“The ACCC, the ACMA and the OAIC are already working together closely and have now built up expertise in the areas covered by this Inquiry,” Mr Sims said. “There has been global interest in this timely Australian inquiry and the many significant international reports and external developments in the past 18 months. These reports demonstrate the shared concerns and momentum for reform.”

“The world has now recognised the impact of the digital platforms’ market power and the impact this has on consumers, news, businesses and society more broadly. Continuing national and world action will now follow,” Mr Sims said.

The ACCC report has been welcomed by a number of industries players, including the Australian Communications and Media Authority (ACMA), Free TV, Commercial Radio Australia. and Network 10.

“The ACMA welcomes the Government’s acceptance of the ACCC’s conclusion that there is a need for reform and in particular, the development of a harmonised media regulatory framework,” said ACMA Chair Nerida O’Loughlin. “We will review the report in detail and stand ready to participate and contribute to the Government’s public consultation process and consideration of the recommendations.”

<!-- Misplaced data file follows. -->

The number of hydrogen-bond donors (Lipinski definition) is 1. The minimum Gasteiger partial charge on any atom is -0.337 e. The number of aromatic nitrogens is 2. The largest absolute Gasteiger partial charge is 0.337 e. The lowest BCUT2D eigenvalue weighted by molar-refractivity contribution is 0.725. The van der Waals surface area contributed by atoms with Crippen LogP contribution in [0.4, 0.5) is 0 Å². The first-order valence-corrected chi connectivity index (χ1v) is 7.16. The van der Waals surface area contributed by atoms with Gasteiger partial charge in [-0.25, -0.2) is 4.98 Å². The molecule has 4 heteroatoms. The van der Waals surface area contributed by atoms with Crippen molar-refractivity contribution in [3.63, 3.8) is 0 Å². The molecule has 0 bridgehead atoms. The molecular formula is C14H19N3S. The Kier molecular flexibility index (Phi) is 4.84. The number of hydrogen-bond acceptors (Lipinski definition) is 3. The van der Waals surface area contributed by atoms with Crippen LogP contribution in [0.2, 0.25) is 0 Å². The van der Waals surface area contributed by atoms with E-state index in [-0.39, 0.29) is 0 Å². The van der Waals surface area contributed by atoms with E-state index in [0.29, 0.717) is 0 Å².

Free TV CEO, Bridget Fair said, “The ACCC’s ground-breaking report lays bare the unprecedented levels of market dominance of Google and Facebook and the impact that they have had on media companies and the millions of Australians that rely on them.

“We have been calling for a strong regulatory response that allows our members to fairly monetise their content on the digital platforms since our initial submission to this inquiry in April 2018. The ACCC Final Report goes a long way towards delivering this outcome.